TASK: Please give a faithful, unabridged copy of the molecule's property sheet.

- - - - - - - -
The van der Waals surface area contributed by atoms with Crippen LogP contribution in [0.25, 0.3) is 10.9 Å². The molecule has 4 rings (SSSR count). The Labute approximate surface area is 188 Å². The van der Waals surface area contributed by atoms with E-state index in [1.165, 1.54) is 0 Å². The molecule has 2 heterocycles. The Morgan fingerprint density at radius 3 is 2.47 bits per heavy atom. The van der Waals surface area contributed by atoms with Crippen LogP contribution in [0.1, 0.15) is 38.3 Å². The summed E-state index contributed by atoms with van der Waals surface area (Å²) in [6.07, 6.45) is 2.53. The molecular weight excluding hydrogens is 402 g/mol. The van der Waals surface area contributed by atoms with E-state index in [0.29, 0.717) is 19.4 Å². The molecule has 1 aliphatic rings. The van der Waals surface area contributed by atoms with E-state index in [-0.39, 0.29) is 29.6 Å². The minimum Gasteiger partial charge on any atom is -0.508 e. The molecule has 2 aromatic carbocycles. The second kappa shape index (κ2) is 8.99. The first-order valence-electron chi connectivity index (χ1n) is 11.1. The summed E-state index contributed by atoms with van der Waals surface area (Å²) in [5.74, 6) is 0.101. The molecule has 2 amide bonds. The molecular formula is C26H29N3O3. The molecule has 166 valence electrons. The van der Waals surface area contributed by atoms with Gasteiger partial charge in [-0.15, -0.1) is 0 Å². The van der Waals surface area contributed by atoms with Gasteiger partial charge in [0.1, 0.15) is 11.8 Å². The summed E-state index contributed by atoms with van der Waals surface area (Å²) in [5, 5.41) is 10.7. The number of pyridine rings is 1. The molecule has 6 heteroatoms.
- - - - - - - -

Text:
The van der Waals surface area contributed by atoms with Crippen LogP contribution in [0.25, 0.3) is 10.9 Å². The molecule has 4 rings (SSSR count). The Labute approximate surface area is 188 Å². The van der Waals surface area contributed by atoms with E-state index in [1.165, 1.54) is 0 Å². The molecule has 2 heterocycles. The Morgan fingerprint density at radius 3 is 2.47 bits per heavy atom. The van der Waals surface area contributed by atoms with Crippen LogP contribution in [0.1, 0.15) is 38.3 Å². The summed E-state index contributed by atoms with van der Waals surface area (Å²) in [6.07, 6.45) is 2.53. The molecular weight excluding hydrogens is 402 g/mol. The van der Waals surface area contributed by atoms with E-state index in [0.29, 0.717) is 19.4 Å². The molecule has 1 aliphatic rings. The van der Waals surface area contributed by atoms with E-state index in [-0.39, 0.29) is 29.6 Å². The minimum Gasteiger partial charge on any atom is -0.508 e. The molecule has 2 aromatic carbocycles. The second kappa shape index (κ2) is 8.99. The first-order valence-electron chi connectivity index (χ1n) is 11.1. The summed E-state index contributed by atoms with van der Waals surface area (Å²) in [5.74, 6) is 0.101. The molecule has 2 amide bonds. The molecular formula is C26H29N3O3. The molecule has 166 valence electrons. The van der Waals surface area contributed by atoms with Gasteiger partial charge in [-0.15, -0.1) is 0 Å². The van der Waals surface area contributed by atoms with Gasteiger partial charge in [0.1, 0.15) is 11.8 Å². The summed E-state index contributed by atoms with van der Waals surface area (Å²) in [5, 5.41) is 10.7. The number of pyridine rings is 1. The molecule has 6 heteroatoms.